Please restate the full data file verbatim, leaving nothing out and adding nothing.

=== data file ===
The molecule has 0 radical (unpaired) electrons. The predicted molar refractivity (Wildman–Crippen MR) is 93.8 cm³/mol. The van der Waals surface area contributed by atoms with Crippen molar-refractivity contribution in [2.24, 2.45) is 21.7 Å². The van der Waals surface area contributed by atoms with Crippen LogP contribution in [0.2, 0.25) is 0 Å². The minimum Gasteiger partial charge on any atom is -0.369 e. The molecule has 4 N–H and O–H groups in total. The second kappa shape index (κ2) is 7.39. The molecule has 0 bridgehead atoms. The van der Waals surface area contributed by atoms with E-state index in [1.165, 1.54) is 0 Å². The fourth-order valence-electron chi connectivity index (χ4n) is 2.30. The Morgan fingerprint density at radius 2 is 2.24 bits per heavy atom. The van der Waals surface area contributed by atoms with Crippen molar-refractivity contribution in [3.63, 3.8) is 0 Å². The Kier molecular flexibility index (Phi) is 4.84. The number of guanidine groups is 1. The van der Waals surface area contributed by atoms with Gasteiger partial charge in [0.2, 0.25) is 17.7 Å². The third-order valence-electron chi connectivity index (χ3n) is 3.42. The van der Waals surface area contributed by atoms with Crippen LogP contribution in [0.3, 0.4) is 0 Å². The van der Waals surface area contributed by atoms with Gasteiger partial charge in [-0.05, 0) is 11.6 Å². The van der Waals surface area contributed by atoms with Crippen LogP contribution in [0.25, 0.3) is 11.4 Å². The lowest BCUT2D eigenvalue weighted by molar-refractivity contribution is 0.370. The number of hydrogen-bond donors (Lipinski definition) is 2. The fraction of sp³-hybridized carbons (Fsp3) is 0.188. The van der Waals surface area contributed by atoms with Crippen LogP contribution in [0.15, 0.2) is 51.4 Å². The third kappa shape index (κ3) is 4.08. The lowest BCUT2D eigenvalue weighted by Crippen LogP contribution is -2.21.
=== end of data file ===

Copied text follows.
The molecule has 0 radical (unpaired) electrons. The predicted molar refractivity (Wildman–Crippen MR) is 93.8 cm³/mol. The van der Waals surface area contributed by atoms with Crippen molar-refractivity contribution in [2.24, 2.45) is 21.7 Å². The van der Waals surface area contributed by atoms with Crippen LogP contribution in [0.2, 0.25) is 0 Å². The minimum Gasteiger partial charge on any atom is -0.369 e. The molecule has 4 N–H and O–H groups in total. The second kappa shape index (κ2) is 7.39. The molecule has 0 bridgehead atoms. The van der Waals surface area contributed by atoms with E-state index in [1.165, 1.54) is 0 Å². The fourth-order valence-electron chi connectivity index (χ4n) is 2.30. The Morgan fingerprint density at radius 2 is 2.24 bits per heavy atom. The van der Waals surface area contributed by atoms with Crippen molar-refractivity contribution in [3.63, 3.8) is 0 Å². The Kier molecular flexibility index (Phi) is 4.84. The number of guanidine groups is 1. The van der Waals surface area contributed by atoms with Gasteiger partial charge in [0.2, 0.25) is 17.7 Å². The third-order valence-electron chi connectivity index (χ3n) is 3.42. The van der Waals surface area contributed by atoms with Crippen LogP contribution in [0.3, 0.4) is 0 Å². The van der Waals surface area contributed by atoms with Gasteiger partial charge in [-0.05, 0) is 11.6 Å². The van der Waals surface area contributed by atoms with Crippen LogP contribution in [0.25, 0.3) is 11.4 Å². The lowest BCUT2D eigenvalue weighted by molar-refractivity contribution is 0.370. The number of hydrogen-bond donors (Lipinski definition) is 2. The fraction of sp³-hybridized carbons (Fsp3) is 0.188. The van der Waals surface area contributed by atoms with Crippen LogP contribution in [0.15, 0.2) is 51.4 Å². The third kappa shape index (κ3) is 4.08. The lowest BCUT2D eigenvalue weighted by Crippen LogP contribution is -2.21.